October is a merry month in Davao City and all through out the Philippines. It is the time of the year when huge numbers of people gather in celebration of Oktoberfest in a night of fun, music, laughter and cheer with families and friends consuming large quantities of free flowing beer all night and also enjoy a wide selection of traditional food; barbecued or grilled, or whatever suit their fancy in cocktail bars, restaurants, hotels, shopping malls, and even in town plazas or along a wide and spacious street filled with huge beer tents, rows of tables and chairs.
In the Philippines, award-winning brands of beer in limited edition packs and goodies of local breweries are offered in parties, free concerts of local bands are held, and even sporting events are sponsored where cash prizes are given away to winning players who participate in the festival.
Oktoberfest has its roots in Munich, Bavaria, Germany in 1810. Crown Prince Ludwig, who later became King Ludwig I, married Princess Therese of Saxe-Hildburghausen on October 12, 1810, and the people of Munich were invited to attend the royal wedding which was held on the fields in front of the city gates to celebrate the festivity. The fields were named Theresienwiese ("field, or meadow, of Therese") in honor of the Crown Princess, and the name have been kept and abbreviated to "Wies'n" ever since.
Horse races before the Royal Family marked the closing of the event that became a festival in Bavaria. The decision to repeat the horse races in the following year gave rise to the Oktoberfest. Since 1850, the celebration has become an important yearly event lasting 16 days from late September to the first weekend in October, where thousand of Bavarians walk in their traditional costumes from Maximilian Street through the center of Munich, and to the Oktoberfest grounds. It is one of the most famous events in Germany and is now the world's largest fair, with more than six million people from around the world in attendance. Large quantities of beer are consumed, and a wide variety of traditional food are served such as Hendl (chicken), Schweinebraten (roast pork), Schweinshaxe (grilled ham hock), Steckerlfisch (grilled fish on a stick), Würstl (sausages) along with Brezeln (Pretzel), Knödel (potato or bread dumplings), Käsespätzle (cheese noodles), Reiberdatschi (potato pancakes), Sauerkraut or Rotkohl/Blaukraut (red cabbage) and such Bavarian delicacies as Obatzda (spiced cheese-butter spread) and Weisswurst (white sausage).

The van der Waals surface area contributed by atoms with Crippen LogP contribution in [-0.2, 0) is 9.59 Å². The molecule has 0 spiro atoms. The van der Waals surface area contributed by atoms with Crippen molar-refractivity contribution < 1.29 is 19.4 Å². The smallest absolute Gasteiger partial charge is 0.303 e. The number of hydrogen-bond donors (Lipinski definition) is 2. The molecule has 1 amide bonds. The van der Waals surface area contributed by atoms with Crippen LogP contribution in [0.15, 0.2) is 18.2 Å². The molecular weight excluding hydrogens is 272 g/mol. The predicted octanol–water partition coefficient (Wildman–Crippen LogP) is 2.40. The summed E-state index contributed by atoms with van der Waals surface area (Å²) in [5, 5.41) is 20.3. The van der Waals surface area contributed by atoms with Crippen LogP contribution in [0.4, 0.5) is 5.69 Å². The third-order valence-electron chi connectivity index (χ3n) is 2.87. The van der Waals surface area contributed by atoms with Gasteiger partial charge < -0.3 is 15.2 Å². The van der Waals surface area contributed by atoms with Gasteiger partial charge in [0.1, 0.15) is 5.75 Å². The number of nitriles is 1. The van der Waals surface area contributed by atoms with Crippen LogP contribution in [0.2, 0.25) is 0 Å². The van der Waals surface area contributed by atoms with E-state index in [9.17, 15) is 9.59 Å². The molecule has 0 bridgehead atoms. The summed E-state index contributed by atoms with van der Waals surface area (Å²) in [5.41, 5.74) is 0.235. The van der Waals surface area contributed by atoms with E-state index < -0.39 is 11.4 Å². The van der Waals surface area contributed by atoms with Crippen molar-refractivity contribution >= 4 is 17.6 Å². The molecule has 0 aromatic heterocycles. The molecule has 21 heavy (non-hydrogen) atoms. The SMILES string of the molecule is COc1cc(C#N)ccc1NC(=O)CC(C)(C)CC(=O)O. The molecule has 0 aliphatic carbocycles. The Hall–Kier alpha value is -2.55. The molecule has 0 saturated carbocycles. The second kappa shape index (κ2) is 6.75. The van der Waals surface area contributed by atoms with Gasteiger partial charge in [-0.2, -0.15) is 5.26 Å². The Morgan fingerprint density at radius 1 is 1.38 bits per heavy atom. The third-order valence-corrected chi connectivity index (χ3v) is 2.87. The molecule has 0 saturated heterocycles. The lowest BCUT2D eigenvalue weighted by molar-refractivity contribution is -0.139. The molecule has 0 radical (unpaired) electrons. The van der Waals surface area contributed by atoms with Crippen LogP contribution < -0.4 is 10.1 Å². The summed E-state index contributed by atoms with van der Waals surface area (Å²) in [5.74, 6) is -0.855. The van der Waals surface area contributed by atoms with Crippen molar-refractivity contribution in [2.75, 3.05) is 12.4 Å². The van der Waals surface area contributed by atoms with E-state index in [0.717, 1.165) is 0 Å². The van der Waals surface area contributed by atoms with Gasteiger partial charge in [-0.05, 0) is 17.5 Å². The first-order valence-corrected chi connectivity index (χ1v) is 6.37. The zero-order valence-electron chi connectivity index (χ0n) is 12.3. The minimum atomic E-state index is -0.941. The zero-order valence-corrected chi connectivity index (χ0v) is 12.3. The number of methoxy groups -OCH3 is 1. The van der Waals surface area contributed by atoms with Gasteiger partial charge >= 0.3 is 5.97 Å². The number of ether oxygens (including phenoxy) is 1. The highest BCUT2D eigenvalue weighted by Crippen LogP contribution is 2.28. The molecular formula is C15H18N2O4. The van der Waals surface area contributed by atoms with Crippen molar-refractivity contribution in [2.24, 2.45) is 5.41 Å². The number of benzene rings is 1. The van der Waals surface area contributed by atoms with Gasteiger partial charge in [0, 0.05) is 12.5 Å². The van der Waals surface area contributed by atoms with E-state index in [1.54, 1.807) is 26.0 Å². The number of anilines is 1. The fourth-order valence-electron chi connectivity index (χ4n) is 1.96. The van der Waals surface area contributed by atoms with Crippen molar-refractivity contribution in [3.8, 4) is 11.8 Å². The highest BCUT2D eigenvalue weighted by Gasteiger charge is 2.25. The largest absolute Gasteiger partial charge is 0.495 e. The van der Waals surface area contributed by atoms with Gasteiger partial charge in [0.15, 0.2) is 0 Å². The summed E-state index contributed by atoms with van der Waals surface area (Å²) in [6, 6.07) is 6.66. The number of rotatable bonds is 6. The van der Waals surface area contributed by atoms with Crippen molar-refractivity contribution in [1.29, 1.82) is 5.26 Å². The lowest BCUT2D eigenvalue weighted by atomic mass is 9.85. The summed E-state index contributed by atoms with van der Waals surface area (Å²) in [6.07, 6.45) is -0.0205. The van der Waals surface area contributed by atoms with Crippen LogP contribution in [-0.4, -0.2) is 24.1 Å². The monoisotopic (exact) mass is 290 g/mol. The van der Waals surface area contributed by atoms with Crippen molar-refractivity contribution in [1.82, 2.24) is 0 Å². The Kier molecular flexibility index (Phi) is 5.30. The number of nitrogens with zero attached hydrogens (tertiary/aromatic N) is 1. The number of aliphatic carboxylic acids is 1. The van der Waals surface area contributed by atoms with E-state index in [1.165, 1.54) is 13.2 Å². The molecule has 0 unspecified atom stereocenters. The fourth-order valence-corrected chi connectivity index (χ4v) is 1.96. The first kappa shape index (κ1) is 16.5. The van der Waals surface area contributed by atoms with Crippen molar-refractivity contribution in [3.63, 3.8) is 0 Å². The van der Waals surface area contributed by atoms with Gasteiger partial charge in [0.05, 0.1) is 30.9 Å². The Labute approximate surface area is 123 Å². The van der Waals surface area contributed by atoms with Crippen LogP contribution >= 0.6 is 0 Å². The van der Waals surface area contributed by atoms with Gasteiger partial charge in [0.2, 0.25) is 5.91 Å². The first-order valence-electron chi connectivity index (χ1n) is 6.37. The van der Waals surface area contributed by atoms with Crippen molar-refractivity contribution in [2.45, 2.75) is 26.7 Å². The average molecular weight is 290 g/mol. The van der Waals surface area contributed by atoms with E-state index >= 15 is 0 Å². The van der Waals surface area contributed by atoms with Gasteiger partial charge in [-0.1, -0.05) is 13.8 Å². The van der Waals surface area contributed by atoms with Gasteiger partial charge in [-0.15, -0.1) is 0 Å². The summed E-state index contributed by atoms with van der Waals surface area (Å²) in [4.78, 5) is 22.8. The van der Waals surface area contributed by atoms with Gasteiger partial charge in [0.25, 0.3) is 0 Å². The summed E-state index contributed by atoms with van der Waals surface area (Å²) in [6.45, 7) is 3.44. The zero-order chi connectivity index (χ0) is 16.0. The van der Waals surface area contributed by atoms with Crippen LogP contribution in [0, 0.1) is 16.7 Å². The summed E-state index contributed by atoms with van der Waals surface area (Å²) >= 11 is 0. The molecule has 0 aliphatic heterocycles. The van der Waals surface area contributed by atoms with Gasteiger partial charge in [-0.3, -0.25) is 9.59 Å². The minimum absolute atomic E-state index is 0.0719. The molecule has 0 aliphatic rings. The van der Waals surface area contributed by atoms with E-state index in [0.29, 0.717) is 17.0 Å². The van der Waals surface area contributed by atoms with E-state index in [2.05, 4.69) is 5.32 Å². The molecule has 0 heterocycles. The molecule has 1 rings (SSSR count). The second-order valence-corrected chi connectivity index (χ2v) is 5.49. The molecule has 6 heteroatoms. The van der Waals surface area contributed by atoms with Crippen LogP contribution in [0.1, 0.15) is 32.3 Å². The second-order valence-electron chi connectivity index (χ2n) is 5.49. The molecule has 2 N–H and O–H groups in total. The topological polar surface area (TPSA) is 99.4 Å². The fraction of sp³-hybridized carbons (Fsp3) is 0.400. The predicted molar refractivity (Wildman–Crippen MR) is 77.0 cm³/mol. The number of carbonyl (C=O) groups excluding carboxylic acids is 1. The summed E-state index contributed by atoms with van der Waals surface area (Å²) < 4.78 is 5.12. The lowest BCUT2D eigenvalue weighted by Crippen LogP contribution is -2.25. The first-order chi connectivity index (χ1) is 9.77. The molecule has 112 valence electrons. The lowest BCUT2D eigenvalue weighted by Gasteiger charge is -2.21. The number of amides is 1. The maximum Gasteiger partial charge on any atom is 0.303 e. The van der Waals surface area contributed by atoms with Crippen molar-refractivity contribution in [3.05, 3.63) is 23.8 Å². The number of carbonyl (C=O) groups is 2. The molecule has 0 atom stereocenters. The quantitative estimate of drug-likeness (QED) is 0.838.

In Bavaria, it is not called Oktoberfest, but actually "die Wiesn" after the colloquial name of the fairgrounds. Originally, the festival is held 16 days until the first Sunday in October. However, in 1994, the schedule was modified in response to the reunification of Germany so that if the first Sunday falls on the 1st or 2nd day of October, then the festival would go on until October 3 (German Unity Day). Thus, the festival is now 17 days when the first Sunday is October 2 and 18 days when it is October 1.